April 2011
Volume 52, Issue 14
ARVO Annual Meeting Abstract  |   April 2011
Indications And Outcomes Of Scleral Contact Lens For Severe Ocular Surface Disease In The Acute Inpatient Setting
Author Affiliations & Notes
  • Maylon Hsu
    Ophthalmology, Loyola University Chicago, Maywood, Illinois
  • Michael Nolan
    Ophthalmology, Loyola University Chicago, Maywood, Illinois
  • Amy Lin
    Ophthalmology, Loyola University Chicago, Maywood, Illinois
  • Footnotes
    Commercial Relationships  Maylon Hsu, None; Michael Nolan, None; Amy Lin, None
  • Footnotes
    Support  None
Investigative Ophthalmology & Visual Science April 2011, Vol.52, 1960. doi:https://doi.org/
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      Maylon Hsu, Michael Nolan, Amy Lin; Indications And Outcomes Of Scleral Contact Lens For Severe Ocular Surface Disease In The Acute Inpatient Setting. Invest. Ophthalmol. Vis. Sci. 2011;52(14):1960. doi: https://doi.org/.

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      © ARVO (1962-2015); The Authors (2016-present)

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Purpose: : Scleral lenses are rigid, gas permeable contact lenses that are usually custom fitted to an individual’s eye and used to manage a variety of ocular surface conditions. Recently they have been applied to the inpatient setting, using a preservative-free lubricating gel in the fluid reservoir to allow for the fit of the lens to be more forgiving against the shape of the ocular surface. This study reports the clinical courses and outcomes of 11 patients who were treated with a Jupiter scleral lens or a Prosthetic replacement of the ocular surface ecosystem (PROSE) device (previously known as the Boston ocular surface prosthesis) for acute ocular surface disorders as inpatients, predominantly in the intensive care unit.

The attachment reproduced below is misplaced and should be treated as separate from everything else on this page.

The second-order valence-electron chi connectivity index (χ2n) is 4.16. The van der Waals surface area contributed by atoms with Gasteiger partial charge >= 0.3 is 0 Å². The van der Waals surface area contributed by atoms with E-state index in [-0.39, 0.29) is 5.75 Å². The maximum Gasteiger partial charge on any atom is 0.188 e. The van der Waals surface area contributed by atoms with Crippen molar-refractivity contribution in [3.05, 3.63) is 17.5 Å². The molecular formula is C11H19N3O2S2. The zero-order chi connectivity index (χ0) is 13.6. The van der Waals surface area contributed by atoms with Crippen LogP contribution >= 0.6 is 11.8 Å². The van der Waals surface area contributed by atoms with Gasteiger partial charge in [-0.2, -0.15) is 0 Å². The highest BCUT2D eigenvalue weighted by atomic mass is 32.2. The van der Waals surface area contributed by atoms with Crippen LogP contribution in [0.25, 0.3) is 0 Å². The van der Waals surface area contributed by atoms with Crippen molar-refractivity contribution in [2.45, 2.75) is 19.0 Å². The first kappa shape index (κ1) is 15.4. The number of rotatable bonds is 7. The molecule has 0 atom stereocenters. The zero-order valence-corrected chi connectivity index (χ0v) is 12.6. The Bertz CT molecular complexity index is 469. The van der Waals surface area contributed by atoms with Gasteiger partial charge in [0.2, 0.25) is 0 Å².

Methods: : Data was collected by retrospective chart review of all patients who had insertion of a scleral lens as inpatients since 2008. The indications for sclera lens placement, duration of lens use, ocular exam, complications, and clinical course were recorded.

Results: : Scleral lenses were used in 11 patients. Some patients required bilateral lenses, and one patient with severe periocular burns required repeated rounds of sclera lens therapy, resulting in a total of 23 cases. The age range was 2 weeks to 81 years old. Indications included non-healing epithelial defects, cornea ulcers or thinning, lagophthalmos, and failed tarsorrhaphy. All patients had some degree of exposure ranging from intermittent lag to over 10 mm of lagophthalmos. 6 patients had cicatricial changes; 5 due to periocular flame burns and 1 due to pemphigus vulgaris. 4 patients had lagophthalmos secondary to sedation or altered mental status. One patient had complete exposure of the globe due to agenesis of the eyelids at birth. The duration of sclera lens use ranged from 1 day to 40 days (Mean = 11.1 days, Median = 8 days). 4 patients expired because of their underlying medical condition. In 8 out of the 23 cases, the sclera lens was discontinued when a tarsorrhaphy was able to be placed. In all cases, corneal epithelial defects or thinning improved or remained stable.

Conclusions: : The use of scleral lenses in the inpatient setting is a safe and effective means of protecting the cornea from exposure keratopathy and the complications of corneal melting or perforation. The scleral lenses provide a more stable precorneal tear film and decrease the frequency of eyedrop administration by nursing staff. The lenses are an alternative when tarsorrhaphy is not an option or has failed.

Keywords: cornea: clinical science • contact lens • cornea: tears/tear film/dry eye 

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